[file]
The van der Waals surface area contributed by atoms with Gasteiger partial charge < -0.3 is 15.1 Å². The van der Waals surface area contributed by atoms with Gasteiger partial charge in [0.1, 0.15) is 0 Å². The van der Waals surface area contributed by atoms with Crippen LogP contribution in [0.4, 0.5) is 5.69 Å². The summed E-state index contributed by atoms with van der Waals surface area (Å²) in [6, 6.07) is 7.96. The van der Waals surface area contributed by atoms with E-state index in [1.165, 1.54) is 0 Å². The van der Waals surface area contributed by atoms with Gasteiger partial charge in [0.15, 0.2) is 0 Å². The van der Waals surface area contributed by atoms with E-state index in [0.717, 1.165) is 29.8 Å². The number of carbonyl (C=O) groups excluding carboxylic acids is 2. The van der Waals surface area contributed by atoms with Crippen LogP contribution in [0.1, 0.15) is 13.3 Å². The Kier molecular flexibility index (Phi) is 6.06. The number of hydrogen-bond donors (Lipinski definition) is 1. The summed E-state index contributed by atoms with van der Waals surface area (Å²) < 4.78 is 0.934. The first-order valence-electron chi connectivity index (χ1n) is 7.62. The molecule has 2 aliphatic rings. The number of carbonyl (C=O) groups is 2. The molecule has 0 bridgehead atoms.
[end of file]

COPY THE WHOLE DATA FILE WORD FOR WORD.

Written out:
The van der Waals surface area contributed by atoms with Gasteiger partial charge < -0.3 is 15.1 Å². The van der Waals surface area contributed by atoms with Gasteiger partial charge in [0.1, 0.15) is 0 Å². The van der Waals surface area contributed by atoms with Crippen LogP contribution in [0.4, 0.5) is 5.69 Å². The summed E-state index contributed by atoms with van der Waals surface area (Å²) in [6, 6.07) is 7.96. The van der Waals surface area contributed by atoms with E-state index in [1.165, 1.54) is 0 Å². The van der Waals surface area contributed by atoms with Gasteiger partial charge in [0.15, 0.2) is 0 Å². The van der Waals surface area contributed by atoms with E-state index in [0.717, 1.165) is 29.8 Å². The number of carbonyl (C=O) groups excluding carboxylic acids is 2. The van der Waals surface area contributed by atoms with Crippen LogP contribution in [0.1, 0.15) is 13.3 Å². The Kier molecular flexibility index (Phi) is 6.06. The number of hydrogen-bond donors (Lipinski definition) is 1. The summed E-state index contributed by atoms with van der Waals surface area (Å²) < 4.78 is 0.934. The first-order valence-electron chi connectivity index (χ1n) is 7.62. The molecule has 2 aliphatic rings. The number of carbonyl (C=O) groups is 2. The molecule has 0 bridgehead atoms.